A conversation with Dalberg Design co-founders Robert Fabricant and Ravi Chhatpar.

Better together: how design thinking can deepen social impact

Robert Fabricant and Ravi Chhatpar co-founded Dalberg Design five years ago. After a long history of working together at global innovation firm frog design, the pair were eager to focus more on the social impact sector and mesh their skills with an organization with the scope, expertise and mission that Dalberg could offer. Five years on, Dalberg Design is a World-Changing Company of the Year finalist in the Fast Company Awards – a marker, Robert says, of the fact that the firm now has “a very credible portfolio.”

We spoke to Robert and Ravi about the impact of the awards; why they joined forces with Dalberg, and why they’re so enthusiastic about how design can meet the needs of the world’s most underserved citizens.

 

What is the significance of the Fast Company Awards?

Robert Fabricant (RF):Fast Company has always seen design as playing a critical role in driving business innovation. Alongside their Innovation by Design Awards are the World Changing Ideas Awards, which are focused on social impact. The fact that these two sit side-by-side is, for them, an appreciation that some of the most innovative ideas these days do not necessarily come from pure private sector business or market-driven efforts. I think they launched [the World Changing Ideas awards] understanding that a lot of their readers wanted to hear about how design and innovation can fuel positive impact in the world, so it balances out the tech-driven stuff that they normally recognize.

“There are a lot of really talented designers and technologists who are rethinking where and how they should be applying their thinking and their skills. One of the primary reasons that Ravi and I joined Dalberg was a recognition of all the creative capacity that could be unlocked around the world. [Look at the] skills and capabilities that we have in the amazing Dalberg staff, as well as the communities and organizations that we partner with. Part of our goal on each project is to find new ways to tap that capacity. That mission extends beyond our project work, to the founding of the Nairobi Design Institute, for example, or our support for UNLEASH – a global innovation lab where 1,000 people a year come together to work on advancing the UN Sustainable Development Goals.”

 

Dalberg has also received honorable mention for three projects that you have worked on – The Human Account; Tech Bets for an Urban World, and Design for Health. What does this recognition mean for the firm? 

RF: “We feel like finally, at the five-year point, we have a very credible portfolio in place. Last year, Fast Company recognized DigiFarm, which is a million-plus user platform to help smallholder farmers in East Africa that we designed and developed in collaboration with MercyCorps and Safaricom. But with The Human Account, for example, we’re not launching a product or a service, we’re creating a set of global insights – market by market, segment by segment – that could  be transformative to financial service providers, governments and other stakeholders. We have shown how that data illustrates the needs of millions of people; with the huge scale of opportunity that represents. It is an incredibly unique resource, and a compelling way to shift the conversation and empower so many other actors in this space.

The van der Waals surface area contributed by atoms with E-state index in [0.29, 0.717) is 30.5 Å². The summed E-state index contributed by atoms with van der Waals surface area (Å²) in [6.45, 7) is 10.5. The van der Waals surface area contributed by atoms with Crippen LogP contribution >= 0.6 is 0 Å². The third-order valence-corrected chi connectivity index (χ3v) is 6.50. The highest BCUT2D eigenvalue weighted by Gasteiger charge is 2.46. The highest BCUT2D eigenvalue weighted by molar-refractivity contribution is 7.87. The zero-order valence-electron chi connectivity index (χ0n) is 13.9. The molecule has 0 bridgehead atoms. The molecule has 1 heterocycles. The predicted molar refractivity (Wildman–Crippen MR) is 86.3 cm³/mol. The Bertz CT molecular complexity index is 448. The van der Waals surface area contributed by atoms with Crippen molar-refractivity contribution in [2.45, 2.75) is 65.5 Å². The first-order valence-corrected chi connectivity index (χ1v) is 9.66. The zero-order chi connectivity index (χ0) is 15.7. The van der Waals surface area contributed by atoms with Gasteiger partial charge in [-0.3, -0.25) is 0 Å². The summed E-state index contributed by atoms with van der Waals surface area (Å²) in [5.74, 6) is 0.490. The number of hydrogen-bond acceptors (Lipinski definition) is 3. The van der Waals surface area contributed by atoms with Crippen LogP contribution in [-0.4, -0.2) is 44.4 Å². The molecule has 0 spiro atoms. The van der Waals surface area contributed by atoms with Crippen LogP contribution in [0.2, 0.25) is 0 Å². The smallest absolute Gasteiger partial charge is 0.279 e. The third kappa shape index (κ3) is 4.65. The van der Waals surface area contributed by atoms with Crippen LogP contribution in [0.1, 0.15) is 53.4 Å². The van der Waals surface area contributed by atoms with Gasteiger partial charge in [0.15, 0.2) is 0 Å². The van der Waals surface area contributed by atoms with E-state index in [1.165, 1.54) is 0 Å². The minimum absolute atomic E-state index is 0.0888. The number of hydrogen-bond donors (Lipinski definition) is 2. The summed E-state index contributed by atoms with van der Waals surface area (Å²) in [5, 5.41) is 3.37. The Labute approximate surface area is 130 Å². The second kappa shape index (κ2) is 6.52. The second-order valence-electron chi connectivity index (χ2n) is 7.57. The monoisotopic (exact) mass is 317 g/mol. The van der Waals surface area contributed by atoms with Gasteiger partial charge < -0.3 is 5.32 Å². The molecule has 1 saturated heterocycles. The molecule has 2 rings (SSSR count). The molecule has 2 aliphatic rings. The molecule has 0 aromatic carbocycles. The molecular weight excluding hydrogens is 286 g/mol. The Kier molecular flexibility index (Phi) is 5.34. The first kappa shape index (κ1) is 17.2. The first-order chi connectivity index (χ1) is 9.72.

“The breadth of our work demonstrates what Dalberg can achieve as a complete organization. It also reflects a certain pride in some of the different things we’ve been able to accomplish by adding a small, agile design team into the mix. I am particularly excited by the diversity of the kind of work that has been recognized by Fast Company. In the past, they would only be interested in something like DigiFarm, because there’s a strong private sector and digital product angle. But what our design team has learned is that the capacity-building piece is equally as important to the success of a service like DigiFarm as the user research and UX design. 

Our portfolio maps out the breadth of the space – from capacity-building (with Design For Health) to insights, to products and services, to business models (with Urban Tech Bets) – where we can bring design and demonstrate its value as a strategic process that starts early. Design is not a set of capabilities that comes ‘after’ the strategy has been figured out. Rather, the convergence of skills and expertise we now have within the firm are absolutely necessary to unlock the potential of the communities we are trying to serve better.”

 

Why did you found Dalberg Design? 

Ravi Chhatpar (RC): “If you really believe in achieving impact, we have to have the humility to say that design can’t solve all of the problems that we’d like. So having the ability to bring in financing, stitch together partnerships, think about policies, think about measurement and evaluation and how you assess real impact – those are disciplines that we knew little about before joining the firm; that the design world has only dabbled in, so organizations like Dalberg have a lot of expertise and knowledge that we couldn’t find anywhere else. Being able to tap into all of those other disciplines, we thought, would be a game-changer.”

RF: “For us, another big part of the reason to join Dalberg was to get out of the bubble. We didn’t want to start in San Francisco and try to figure this sort of design practice out, and then slowly grow from there. Establishing a Nairobi presence in our second year; establishing a Mumbai presence soon after… building out a team, the majority of whom are not in the US, that’s all been a part of making sure that we feel like we’re staying true to the integrity of the work and continuing to test out the potential of design in new contexts.